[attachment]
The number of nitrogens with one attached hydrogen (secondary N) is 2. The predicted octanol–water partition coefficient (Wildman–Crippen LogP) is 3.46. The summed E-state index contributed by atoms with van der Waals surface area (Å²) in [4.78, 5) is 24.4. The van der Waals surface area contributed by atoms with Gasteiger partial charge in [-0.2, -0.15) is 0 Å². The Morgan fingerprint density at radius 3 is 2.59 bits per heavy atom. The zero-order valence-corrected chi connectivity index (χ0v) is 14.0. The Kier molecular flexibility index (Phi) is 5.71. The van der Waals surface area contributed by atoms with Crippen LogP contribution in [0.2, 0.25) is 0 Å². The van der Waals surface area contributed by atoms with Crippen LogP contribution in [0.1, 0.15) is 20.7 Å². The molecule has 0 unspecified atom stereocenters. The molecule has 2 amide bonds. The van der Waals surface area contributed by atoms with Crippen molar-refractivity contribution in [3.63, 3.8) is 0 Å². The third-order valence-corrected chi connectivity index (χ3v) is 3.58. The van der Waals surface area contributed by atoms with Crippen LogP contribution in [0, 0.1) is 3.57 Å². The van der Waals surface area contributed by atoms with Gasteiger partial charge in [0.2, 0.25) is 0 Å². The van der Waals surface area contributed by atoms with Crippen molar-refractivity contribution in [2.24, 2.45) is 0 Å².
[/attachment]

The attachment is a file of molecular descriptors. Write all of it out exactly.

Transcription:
The number of nitrogens with one attached hydrogen (secondary N) is 2. The predicted octanol–water partition coefficient (Wildman–Crippen LogP) is 3.46. The summed E-state index contributed by atoms with van der Waals surface area (Å²) in [4.78, 5) is 24.4. The van der Waals surface area contributed by atoms with Gasteiger partial charge in [-0.2, -0.15) is 0 Å². The Morgan fingerprint density at radius 3 is 2.59 bits per heavy atom. The zero-order valence-corrected chi connectivity index (χ0v) is 14.0. The Kier molecular flexibility index (Phi) is 5.71. The van der Waals surface area contributed by atoms with Crippen LogP contribution in [0.2, 0.25) is 0 Å². The van der Waals surface area contributed by atoms with Crippen LogP contribution in [0.1, 0.15) is 20.7 Å². The molecule has 0 unspecified atom stereocenters. The molecule has 2 amide bonds. The van der Waals surface area contributed by atoms with Crippen molar-refractivity contribution in [3.63, 3.8) is 0 Å². The third-order valence-corrected chi connectivity index (χ3v) is 3.58. The van der Waals surface area contributed by atoms with Crippen LogP contribution in [0, 0.1) is 3.57 Å². The van der Waals surface area contributed by atoms with Gasteiger partial charge in [0.2, 0.25) is 0 Å². The van der Waals surface area contributed by atoms with Crippen molar-refractivity contribution in [2.24, 2.45) is 0 Å².